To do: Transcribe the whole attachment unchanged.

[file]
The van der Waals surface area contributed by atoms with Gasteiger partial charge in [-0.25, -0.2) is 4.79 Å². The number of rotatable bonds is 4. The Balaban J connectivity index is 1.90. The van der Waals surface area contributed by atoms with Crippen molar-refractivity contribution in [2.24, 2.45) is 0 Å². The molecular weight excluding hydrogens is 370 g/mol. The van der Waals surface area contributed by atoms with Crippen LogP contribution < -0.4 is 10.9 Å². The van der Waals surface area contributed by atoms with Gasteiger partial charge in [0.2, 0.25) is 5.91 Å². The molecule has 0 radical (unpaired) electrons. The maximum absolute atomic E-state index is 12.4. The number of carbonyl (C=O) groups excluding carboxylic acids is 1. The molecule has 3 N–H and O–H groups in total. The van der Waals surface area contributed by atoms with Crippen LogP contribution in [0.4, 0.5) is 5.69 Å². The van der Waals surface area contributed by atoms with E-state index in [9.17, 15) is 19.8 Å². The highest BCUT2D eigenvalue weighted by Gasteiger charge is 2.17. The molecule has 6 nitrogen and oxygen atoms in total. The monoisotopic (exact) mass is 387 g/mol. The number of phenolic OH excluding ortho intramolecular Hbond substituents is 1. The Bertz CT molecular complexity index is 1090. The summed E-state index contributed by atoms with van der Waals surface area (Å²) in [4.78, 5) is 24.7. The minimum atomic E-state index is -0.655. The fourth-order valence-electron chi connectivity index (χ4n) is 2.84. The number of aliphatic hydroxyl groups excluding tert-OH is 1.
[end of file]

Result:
The van der Waals surface area contributed by atoms with Gasteiger partial charge in [-0.25, -0.2) is 4.79 Å². The number of rotatable bonds is 4. The Balaban J connectivity index is 1.90. The van der Waals surface area contributed by atoms with Crippen molar-refractivity contribution in [2.24, 2.45) is 0 Å². The molecular weight excluding hydrogens is 370 g/mol. The van der Waals surface area contributed by atoms with Crippen LogP contribution < -0.4 is 10.9 Å². The van der Waals surface area contributed by atoms with Gasteiger partial charge in [0.2, 0.25) is 5.91 Å². The molecule has 0 radical (unpaired) electrons. The maximum absolute atomic E-state index is 12.4. The number of carbonyl (C=O) groups excluding carboxylic acids is 1. The molecule has 3 N–H and O–H groups in total. The van der Waals surface area contributed by atoms with Crippen LogP contribution in [0.4, 0.5) is 5.69 Å². The van der Waals surface area contributed by atoms with E-state index in [9.17, 15) is 19.8 Å². The highest BCUT2D eigenvalue weighted by Gasteiger charge is 2.17. The molecule has 6 nitrogen and oxygen atoms in total. The monoisotopic (exact) mass is 387 g/mol. The number of phenolic OH excluding ortho intramolecular Hbond substituents is 1. The Bertz CT molecular complexity index is 1090. The summed E-state index contributed by atoms with van der Waals surface area (Å²) in [4.78, 5) is 24.7. The minimum atomic E-state index is -0.655. The fourth-order valence-electron chi connectivity index (χ4n) is 2.84. The number of aliphatic hydroxyl groups excluding tert-OH is 1.